As a result, contemporary art is an art form that moves with an urban world. Museum and gallery collections, having been rooted in a history of aristocracy and high culture, are changing how visitors interact with art. This change is characteristic of the move away from an object-driven economy, in which they begin to programme events and curate exhibitions that transport artefacts of earlier periods into more modern and relational contexts. This aims to participate in a service economy, which aims to transcend author-audience (owner/collector-public) divisions to create more relational spaces and make the art relevant to an urban society in search of connection and knowledge (Ridout, 2008, p. 129). In this approach is the essence of performance, creating memorable moments and happenings of the present, ever real, and the product of performance in which artists and artist groups, and objects and exhibitions, performatively create and share meaning, communication, and social knowledge. Contemporary art is manoeuvrable, accessible, and mutable in nature. The development of the function of art and its display attest to a growing urbanisation of artistic experimentation (Bourriuad, 2002, p. 15). As such, the contemporary display moves away from the gallery and object-based art form, of an "aristocratic conception of the arrangement of works of art, associated with the feeling of territorial acquisition" (Bourriuad, 2002, p. 15), toward site-specific and conceptualist forms of performance. In other words, contemporary art and contemporary art spaces are more social due to the changing economic context, in which it is no longer possible to interact with space as something to be walked through like a collector's tour, maintaining the imperialist and classist attitudes in which museum practice is historically based(p. 15). Contemporary art, contemporary spaces, and even contemporary writing, which include the essence of performance, present a period, a happening, or moment of time "to be lived through, like an opening to unlimited discussion" (p. 15).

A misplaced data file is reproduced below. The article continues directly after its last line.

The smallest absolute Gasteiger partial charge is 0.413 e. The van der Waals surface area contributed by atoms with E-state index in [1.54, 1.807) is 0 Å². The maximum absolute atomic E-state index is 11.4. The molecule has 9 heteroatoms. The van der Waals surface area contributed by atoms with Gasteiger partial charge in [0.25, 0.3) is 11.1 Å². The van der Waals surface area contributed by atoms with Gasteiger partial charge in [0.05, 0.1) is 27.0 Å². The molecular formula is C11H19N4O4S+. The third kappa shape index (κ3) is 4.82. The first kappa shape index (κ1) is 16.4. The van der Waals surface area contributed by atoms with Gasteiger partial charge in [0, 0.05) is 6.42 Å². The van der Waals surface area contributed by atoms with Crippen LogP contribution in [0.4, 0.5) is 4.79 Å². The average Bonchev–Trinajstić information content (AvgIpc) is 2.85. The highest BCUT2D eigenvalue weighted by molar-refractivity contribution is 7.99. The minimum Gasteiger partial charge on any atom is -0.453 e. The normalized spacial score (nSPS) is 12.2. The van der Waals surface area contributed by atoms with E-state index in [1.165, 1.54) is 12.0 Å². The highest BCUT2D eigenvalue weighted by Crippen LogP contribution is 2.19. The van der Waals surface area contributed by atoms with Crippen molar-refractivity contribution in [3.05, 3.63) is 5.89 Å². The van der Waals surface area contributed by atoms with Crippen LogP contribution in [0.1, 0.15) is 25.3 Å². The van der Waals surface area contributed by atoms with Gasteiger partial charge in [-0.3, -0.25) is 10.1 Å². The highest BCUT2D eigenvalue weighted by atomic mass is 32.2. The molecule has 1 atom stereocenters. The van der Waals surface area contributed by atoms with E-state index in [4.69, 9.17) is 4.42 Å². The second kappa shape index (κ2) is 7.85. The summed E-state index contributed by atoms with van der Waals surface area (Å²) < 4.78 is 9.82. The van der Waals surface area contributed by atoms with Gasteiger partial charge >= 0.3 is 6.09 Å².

Image 2: Shutter Shock stock image